Archives for category: Tech

WIRED has a collection of great quotes.

This excerpt moved me the most:

The world has lost a visionary. And there may be no greater tribute to Steve’s success than the fact that much of the world learned of his passing on a device he invented.

On my iPhone. I felt profoundly sad when I read those words.

I’ve been having a hell of a time lately. It’s a first world problem: I have blogs set up on WordPress, Tumblr, and Blogger. Mostly I’ve been using WordPress and using Tumblr and Blogger to park the names. But that’s been sitting uneasily with me—I felt I needed to settle  and concentrate on one.

Choosing among the three has taken more energy than it should have, as I go back and forth amongst all sorts of criteria. Then I decided to do something to break the tie. I decided to make the same post and post it to all three, and compare and contrast the experience for each service, and go with the one that was easiest/best/&c.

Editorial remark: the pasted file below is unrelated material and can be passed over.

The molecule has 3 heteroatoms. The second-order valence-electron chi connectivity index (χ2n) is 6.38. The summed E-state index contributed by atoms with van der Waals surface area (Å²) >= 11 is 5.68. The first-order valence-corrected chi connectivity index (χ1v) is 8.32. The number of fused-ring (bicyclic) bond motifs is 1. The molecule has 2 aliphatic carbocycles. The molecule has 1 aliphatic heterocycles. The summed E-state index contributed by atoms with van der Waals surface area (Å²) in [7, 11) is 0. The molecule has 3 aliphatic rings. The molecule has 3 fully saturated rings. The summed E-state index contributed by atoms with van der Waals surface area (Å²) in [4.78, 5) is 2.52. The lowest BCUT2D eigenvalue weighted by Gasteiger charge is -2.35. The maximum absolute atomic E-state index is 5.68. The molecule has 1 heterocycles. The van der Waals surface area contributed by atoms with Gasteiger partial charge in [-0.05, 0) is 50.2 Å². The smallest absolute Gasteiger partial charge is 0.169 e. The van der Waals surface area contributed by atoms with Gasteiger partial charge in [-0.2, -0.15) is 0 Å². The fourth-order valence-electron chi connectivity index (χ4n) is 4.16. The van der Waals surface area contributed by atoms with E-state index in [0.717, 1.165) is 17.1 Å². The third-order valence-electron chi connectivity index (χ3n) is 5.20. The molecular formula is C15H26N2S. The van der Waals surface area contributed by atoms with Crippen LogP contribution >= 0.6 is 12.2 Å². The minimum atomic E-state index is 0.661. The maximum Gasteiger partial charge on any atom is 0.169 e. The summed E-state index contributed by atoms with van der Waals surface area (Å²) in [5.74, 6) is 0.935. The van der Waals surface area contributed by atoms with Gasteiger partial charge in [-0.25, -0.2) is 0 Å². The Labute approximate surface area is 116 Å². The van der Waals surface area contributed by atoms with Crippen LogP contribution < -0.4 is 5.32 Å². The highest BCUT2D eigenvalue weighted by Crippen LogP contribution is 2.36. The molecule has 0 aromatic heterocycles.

The clear winner is WordPress. Clear.

First, look at the same post on the three different services (links open to a new window)…

Here’s the WordPress post.

Here’s the Tumblr post.

Here’s the Blogger post.

The Blogger post was the worst experience of all three, by far. The composing window defaulted to HTML authoring, which didn’t account for line breaks when I pasted in my text. When I switched to the “Composition” window, the window was very tiny and I had to do an inordinate amount of scrolling to get to where I needed to go.